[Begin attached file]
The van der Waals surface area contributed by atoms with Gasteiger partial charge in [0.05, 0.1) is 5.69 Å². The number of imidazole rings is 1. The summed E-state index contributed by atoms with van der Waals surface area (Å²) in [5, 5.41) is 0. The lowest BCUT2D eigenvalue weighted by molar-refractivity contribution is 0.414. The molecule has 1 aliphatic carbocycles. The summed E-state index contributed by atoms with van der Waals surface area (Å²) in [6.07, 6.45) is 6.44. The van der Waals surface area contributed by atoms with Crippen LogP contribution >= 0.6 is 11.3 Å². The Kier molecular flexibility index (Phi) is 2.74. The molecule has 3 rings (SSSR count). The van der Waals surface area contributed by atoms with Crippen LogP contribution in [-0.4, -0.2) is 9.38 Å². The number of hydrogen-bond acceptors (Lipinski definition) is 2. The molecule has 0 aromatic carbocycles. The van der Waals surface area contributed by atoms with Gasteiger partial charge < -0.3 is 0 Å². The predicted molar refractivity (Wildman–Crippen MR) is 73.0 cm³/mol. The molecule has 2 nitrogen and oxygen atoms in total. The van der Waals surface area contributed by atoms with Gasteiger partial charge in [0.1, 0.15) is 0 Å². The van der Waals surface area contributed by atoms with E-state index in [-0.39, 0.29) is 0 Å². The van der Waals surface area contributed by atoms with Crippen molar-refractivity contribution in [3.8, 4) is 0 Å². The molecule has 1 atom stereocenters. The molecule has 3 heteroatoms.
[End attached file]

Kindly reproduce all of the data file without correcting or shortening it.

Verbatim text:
The van der Waals surface area contributed by atoms with Gasteiger partial charge in [0.05, 0.1) is 5.69 Å². The number of imidazole rings is 1. The summed E-state index contributed by atoms with van der Waals surface area (Å²) in [5, 5.41) is 0. The lowest BCUT2D eigenvalue weighted by molar-refractivity contribution is 0.414. The molecule has 1 aliphatic carbocycles. The summed E-state index contributed by atoms with van der Waals surface area (Å²) in [6.07, 6.45) is 6.44. The van der Waals surface area contributed by atoms with Crippen LogP contribution >= 0.6 is 11.3 Å². The Kier molecular flexibility index (Phi) is 2.74. The molecule has 3 rings (SSSR count). The van der Waals surface area contributed by atoms with Crippen LogP contribution in [-0.4, -0.2) is 9.38 Å². The number of hydrogen-bond acceptors (Lipinski definition) is 2. The molecule has 0 aromatic carbocycles. The van der Waals surface area contributed by atoms with Gasteiger partial charge < -0.3 is 0 Å². The predicted molar refractivity (Wildman–Crippen MR) is 73.0 cm³/mol. The molecule has 2 nitrogen and oxygen atoms in total. The van der Waals surface area contributed by atoms with Gasteiger partial charge in [0.1, 0.15) is 0 Å². The van der Waals surface area contributed by atoms with E-state index in [-0.39, 0.29) is 0 Å². The van der Waals surface area contributed by atoms with Crippen molar-refractivity contribution in [3.8, 4) is 0 Å². The molecule has 1 atom stereocenters. The molecule has 3 heteroatoms.